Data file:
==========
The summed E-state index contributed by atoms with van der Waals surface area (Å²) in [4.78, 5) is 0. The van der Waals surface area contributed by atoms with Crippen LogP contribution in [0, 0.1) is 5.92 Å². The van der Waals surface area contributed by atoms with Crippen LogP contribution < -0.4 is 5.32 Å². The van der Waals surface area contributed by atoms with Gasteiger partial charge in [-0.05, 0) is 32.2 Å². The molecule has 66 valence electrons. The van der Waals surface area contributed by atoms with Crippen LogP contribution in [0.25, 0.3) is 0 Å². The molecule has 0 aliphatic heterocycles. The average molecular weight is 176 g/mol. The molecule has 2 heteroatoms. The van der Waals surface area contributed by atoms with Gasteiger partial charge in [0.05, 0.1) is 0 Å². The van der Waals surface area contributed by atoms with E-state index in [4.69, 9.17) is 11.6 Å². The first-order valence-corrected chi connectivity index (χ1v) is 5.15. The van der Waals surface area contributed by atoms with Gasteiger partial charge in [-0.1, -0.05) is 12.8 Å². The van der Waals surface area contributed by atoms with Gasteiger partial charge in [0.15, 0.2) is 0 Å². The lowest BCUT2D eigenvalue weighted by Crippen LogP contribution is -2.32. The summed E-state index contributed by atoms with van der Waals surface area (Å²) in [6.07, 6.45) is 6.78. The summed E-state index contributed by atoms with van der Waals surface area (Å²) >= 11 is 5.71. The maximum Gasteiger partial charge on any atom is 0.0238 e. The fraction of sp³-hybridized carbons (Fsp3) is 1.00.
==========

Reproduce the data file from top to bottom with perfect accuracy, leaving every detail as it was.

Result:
The summed E-state index contributed by atoms with van der Waals surface area (Å²) in [4.78, 5) is 0. The van der Waals surface area contributed by atoms with Crippen LogP contribution in [0, 0.1) is 5.92 Å². The van der Waals surface area contributed by atoms with Crippen LogP contribution < -0.4 is 5.32 Å². The van der Waals surface area contributed by atoms with Gasteiger partial charge in [-0.05, 0) is 32.2 Å². The molecule has 66 valence electrons. The van der Waals surface area contributed by atoms with Crippen LogP contribution in [0.25, 0.3) is 0 Å². The molecule has 0 aliphatic heterocycles. The average molecular weight is 176 g/mol. The molecule has 2 heteroatoms. The van der Waals surface area contributed by atoms with Gasteiger partial charge in [0.05, 0.1) is 0 Å². The van der Waals surface area contributed by atoms with E-state index in [4.69, 9.17) is 11.6 Å². The first-order valence-corrected chi connectivity index (χ1v) is 5.15. The van der Waals surface area contributed by atoms with Gasteiger partial charge in [-0.1, -0.05) is 12.8 Å². The van der Waals surface area contributed by atoms with Gasteiger partial charge in [0.15, 0.2) is 0 Å². The lowest BCUT2D eigenvalue weighted by Crippen LogP contribution is -2.32. The summed E-state index contributed by atoms with van der Waals surface area (Å²) in [6.07, 6.45) is 6.78. The summed E-state index contributed by atoms with van der Waals surface area (Å²) >= 11 is 5.71. The maximum Gasteiger partial charge on any atom is 0.0238 e. The fraction of sp³-hybridized carbons (Fsp3) is 1.00.